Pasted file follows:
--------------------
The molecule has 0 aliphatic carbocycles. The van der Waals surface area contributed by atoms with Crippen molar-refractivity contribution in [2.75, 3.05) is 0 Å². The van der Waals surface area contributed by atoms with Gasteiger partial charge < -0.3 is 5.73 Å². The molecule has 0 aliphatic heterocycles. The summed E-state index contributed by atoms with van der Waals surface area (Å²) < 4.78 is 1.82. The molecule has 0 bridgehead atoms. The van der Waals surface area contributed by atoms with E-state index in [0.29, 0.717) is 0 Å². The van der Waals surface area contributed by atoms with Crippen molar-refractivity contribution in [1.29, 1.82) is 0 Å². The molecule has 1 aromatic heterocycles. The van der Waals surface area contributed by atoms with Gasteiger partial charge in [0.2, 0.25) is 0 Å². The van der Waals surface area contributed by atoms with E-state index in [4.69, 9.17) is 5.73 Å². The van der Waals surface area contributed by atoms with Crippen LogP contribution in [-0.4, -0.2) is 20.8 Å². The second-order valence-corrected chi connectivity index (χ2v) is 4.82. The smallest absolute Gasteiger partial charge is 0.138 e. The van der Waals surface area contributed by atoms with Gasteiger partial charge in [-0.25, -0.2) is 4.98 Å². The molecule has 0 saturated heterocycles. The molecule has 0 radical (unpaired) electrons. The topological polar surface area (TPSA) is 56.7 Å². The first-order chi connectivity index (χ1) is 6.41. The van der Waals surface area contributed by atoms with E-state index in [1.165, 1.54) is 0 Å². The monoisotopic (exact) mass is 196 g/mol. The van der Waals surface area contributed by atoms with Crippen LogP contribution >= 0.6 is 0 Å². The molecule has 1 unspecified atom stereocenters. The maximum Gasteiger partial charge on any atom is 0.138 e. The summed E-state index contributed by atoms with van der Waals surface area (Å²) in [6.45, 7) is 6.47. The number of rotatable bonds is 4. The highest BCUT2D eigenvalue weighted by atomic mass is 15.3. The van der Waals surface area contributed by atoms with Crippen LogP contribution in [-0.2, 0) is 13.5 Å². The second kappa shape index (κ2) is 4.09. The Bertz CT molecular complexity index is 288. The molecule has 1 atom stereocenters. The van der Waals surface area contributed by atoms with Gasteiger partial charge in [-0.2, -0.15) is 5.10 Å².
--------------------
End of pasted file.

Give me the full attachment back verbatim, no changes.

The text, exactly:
The molecule has 0 aliphatic carbocycles. The van der Waals surface area contributed by atoms with Crippen molar-refractivity contribution in [2.75, 3.05) is 0 Å². The van der Waals surface area contributed by atoms with Gasteiger partial charge < -0.3 is 5.73 Å². The molecule has 0 aliphatic heterocycles. The summed E-state index contributed by atoms with van der Waals surface area (Å²) < 4.78 is 1.82. The molecule has 0 bridgehead atoms. The van der Waals surface area contributed by atoms with E-state index in [0.29, 0.717) is 0 Å². The van der Waals surface area contributed by atoms with Crippen molar-refractivity contribution in [1.29, 1.82) is 0 Å². The molecule has 1 aromatic heterocycles. The van der Waals surface area contributed by atoms with Gasteiger partial charge in [0.2, 0.25) is 0 Å². The van der Waals surface area contributed by atoms with E-state index in [4.69, 9.17) is 5.73 Å². The van der Waals surface area contributed by atoms with Crippen LogP contribution in [-0.4, -0.2) is 20.8 Å². The second-order valence-corrected chi connectivity index (χ2v) is 4.82. The smallest absolute Gasteiger partial charge is 0.138 e. The van der Waals surface area contributed by atoms with Gasteiger partial charge in [-0.25, -0.2) is 4.98 Å². The molecule has 0 saturated heterocycles. The molecule has 0 radical (unpaired) electrons. The topological polar surface area (TPSA) is 56.7 Å². The first-order chi connectivity index (χ1) is 6.41. The van der Waals surface area contributed by atoms with E-state index in [1.165, 1.54) is 0 Å². The monoisotopic (exact) mass is 196 g/mol. The van der Waals surface area contributed by atoms with Crippen LogP contribution >= 0.6 is 0 Å². The molecule has 1 unspecified atom stereocenters. The maximum Gasteiger partial charge on any atom is 0.138 e. The summed E-state index contributed by atoms with van der Waals surface area (Å²) in [6.45, 7) is 6.47. The number of rotatable bonds is 4. The highest BCUT2D eigenvalue weighted by atomic mass is 15.3. The van der Waals surface area contributed by atoms with Crippen LogP contribution in [-0.2, 0) is 13.5 Å². The second kappa shape index (κ2) is 4.09. The Bertz CT molecular complexity index is 288. The molecule has 1 atom stereocenters. The van der Waals surface area contributed by atoms with Gasteiger partial charge in [-0.2, -0.15) is 5.10 Å².